George initially enlisted in the Hunts Cyclists Battalion but later transferred to the 1st Beds. in January 1916 he married Grace Harlick in Somersham, which was reported by the local paper "The Hunts Post":-
"Military Wedding: On Monday at the Baptist Chapel, Miss Grace Harlick, youngest daughter of the late Mr James Harlick, of Somersham, was married to George Housden Dellar, late of St Ives and now serving in the Hunts Cyclists Corps. The officiating minister was the Rev. H E Jessop. Mr Harold Williams, of Harrow, acted as best man. The bride was given away by her mother. A large number of friends assembled to witness the ceremony, after which the happy pair left for Hunstanton."
Sadly, George was wounded at Guillemont on 3rd September that year and died of his wounds in hospital in Windsor on 4th December. The Hunts Post has a number of reports on his death. On 8th December:-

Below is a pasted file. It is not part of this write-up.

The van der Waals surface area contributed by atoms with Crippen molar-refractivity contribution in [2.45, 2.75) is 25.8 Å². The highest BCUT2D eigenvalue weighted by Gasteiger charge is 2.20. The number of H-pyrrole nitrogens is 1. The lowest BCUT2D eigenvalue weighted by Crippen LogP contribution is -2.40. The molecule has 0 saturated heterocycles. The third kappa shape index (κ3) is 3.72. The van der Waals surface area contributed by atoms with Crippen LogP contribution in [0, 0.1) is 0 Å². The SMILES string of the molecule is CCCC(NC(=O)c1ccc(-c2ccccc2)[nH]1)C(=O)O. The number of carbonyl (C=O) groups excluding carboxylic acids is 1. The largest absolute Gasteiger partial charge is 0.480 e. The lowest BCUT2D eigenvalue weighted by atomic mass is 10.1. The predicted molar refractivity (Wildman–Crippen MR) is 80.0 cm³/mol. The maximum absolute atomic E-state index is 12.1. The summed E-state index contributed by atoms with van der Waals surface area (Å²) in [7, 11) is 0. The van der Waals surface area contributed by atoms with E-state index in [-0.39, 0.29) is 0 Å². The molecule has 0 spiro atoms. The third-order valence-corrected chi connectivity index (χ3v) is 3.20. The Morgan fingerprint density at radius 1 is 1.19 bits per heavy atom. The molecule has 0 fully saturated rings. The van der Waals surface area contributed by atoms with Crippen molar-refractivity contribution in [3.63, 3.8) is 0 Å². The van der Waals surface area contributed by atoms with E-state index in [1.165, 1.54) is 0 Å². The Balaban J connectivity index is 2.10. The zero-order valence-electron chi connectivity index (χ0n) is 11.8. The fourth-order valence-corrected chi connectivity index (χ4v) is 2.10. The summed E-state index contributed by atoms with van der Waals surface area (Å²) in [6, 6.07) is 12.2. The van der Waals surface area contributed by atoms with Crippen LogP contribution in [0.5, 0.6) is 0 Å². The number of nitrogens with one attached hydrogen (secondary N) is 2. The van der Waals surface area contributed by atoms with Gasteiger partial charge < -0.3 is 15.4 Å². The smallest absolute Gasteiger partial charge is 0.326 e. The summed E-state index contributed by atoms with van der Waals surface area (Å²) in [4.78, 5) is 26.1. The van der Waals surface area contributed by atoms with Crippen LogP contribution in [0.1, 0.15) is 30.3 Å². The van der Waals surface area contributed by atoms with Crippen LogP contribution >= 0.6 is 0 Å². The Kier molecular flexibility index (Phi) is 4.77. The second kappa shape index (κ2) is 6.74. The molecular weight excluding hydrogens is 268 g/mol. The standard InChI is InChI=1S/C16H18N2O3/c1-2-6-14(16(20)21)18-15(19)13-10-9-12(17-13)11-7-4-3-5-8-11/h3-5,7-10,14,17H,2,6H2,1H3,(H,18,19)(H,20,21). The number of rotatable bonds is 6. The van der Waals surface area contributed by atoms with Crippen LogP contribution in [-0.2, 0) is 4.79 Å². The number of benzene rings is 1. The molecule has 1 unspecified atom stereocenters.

"Death of Pte George Dellar: Pte George Dellar, of St Ives, passed away at Windsor Hospital on Monday morning, in the presence of his wife and father. Pte Dellar was badly wounded in the chest in the early stages of the Great Push, and when taken to the base hospital in France was in so dangerous a state that his wife and father were wired for. They proceeded at once to France, where they had the gratification of finding the young soldier much better, and left him with every hope of recovery. Last Thursday a fateful wire came, and Mrs Dellar with her father in law proceeded at once to Windsor. The deceased was only 27 years of age. For a considerable period he had held a confidential position in the offices of Messrs Cranfield and Wheeler. He was an enthusiastic member of the VTC and went into khaki with the Hunts Cyclists, being subsequently transferred to the Royal Warwickshire Regt. Last January he married Miss Grace Harlick, daughter of the late Mr Harlick and Mrs Harlick of Somersham. The interment takes place at the St Ives cemetery on Friday afternoon, with full military honours."
The following week's edition contains a full report of George's funeral and it is clear that it was well attended, and the locals also came out to line the streets.
We will remember them.